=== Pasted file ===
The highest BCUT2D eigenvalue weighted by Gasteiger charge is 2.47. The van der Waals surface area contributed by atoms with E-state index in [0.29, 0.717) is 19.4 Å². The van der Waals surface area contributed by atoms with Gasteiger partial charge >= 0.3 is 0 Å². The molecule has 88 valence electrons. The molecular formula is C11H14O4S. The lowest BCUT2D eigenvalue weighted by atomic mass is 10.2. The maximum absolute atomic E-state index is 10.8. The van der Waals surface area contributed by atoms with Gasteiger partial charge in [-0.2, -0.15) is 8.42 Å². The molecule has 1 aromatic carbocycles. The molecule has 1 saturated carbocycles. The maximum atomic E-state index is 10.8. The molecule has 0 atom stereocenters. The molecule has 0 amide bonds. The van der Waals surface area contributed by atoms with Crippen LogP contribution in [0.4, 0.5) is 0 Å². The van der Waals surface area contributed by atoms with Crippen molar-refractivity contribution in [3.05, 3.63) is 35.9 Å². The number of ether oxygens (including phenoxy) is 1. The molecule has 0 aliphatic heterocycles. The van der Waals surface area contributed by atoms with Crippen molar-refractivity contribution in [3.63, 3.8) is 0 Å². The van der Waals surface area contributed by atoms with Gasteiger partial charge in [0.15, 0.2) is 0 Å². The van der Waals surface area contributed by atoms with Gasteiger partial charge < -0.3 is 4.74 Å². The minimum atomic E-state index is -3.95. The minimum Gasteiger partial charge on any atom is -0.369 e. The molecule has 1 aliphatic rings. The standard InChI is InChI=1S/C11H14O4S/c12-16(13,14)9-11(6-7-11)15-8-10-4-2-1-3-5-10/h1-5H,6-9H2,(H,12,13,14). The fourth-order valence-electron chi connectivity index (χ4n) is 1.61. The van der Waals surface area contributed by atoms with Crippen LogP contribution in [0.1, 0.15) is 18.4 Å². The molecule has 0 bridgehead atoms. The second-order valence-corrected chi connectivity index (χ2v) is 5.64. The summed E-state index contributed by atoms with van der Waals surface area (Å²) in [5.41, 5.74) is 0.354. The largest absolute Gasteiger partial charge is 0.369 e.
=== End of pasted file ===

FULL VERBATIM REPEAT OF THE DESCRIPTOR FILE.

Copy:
The highest BCUT2D eigenvalue weighted by Gasteiger charge is 2.47. The van der Waals surface area contributed by atoms with E-state index in [0.29, 0.717) is 19.4 Å². The van der Waals surface area contributed by atoms with Gasteiger partial charge >= 0.3 is 0 Å². The molecule has 88 valence electrons. The molecular formula is C11H14O4S. The lowest BCUT2D eigenvalue weighted by atomic mass is 10.2. The maximum absolute atomic E-state index is 10.8. The van der Waals surface area contributed by atoms with Gasteiger partial charge in [-0.2, -0.15) is 8.42 Å². The molecule has 1 aromatic carbocycles. The molecule has 1 saturated carbocycles. The maximum atomic E-state index is 10.8. The molecule has 0 atom stereocenters. The molecule has 0 amide bonds. The van der Waals surface area contributed by atoms with Crippen LogP contribution in [0.4, 0.5) is 0 Å². The van der Waals surface area contributed by atoms with Crippen molar-refractivity contribution in [3.05, 3.63) is 35.9 Å². The number of ether oxygens (including phenoxy) is 1. The molecule has 0 aliphatic heterocycles. The van der Waals surface area contributed by atoms with Crippen molar-refractivity contribution in [3.63, 3.8) is 0 Å². The van der Waals surface area contributed by atoms with Gasteiger partial charge in [0.15, 0.2) is 0 Å². The van der Waals surface area contributed by atoms with Gasteiger partial charge < -0.3 is 4.74 Å². The minimum atomic E-state index is -3.95. The minimum Gasteiger partial charge on any atom is -0.369 e. The molecule has 1 aliphatic rings. The standard InChI is InChI=1S/C11H14O4S/c12-16(13,14)9-11(6-7-11)15-8-10-4-2-1-3-5-10/h1-5H,6-9H2,(H,12,13,14). The fourth-order valence-electron chi connectivity index (χ4n) is 1.61. The van der Waals surface area contributed by atoms with Crippen LogP contribution in [0.1, 0.15) is 18.4 Å². The molecule has 0 bridgehead atoms. The second-order valence-corrected chi connectivity index (χ2v) is 5.64. The summed E-state index contributed by atoms with van der Waals surface area (Å²) in [5.41, 5.74) is 0.354. The largest absolute Gasteiger partial charge is 0.369 e.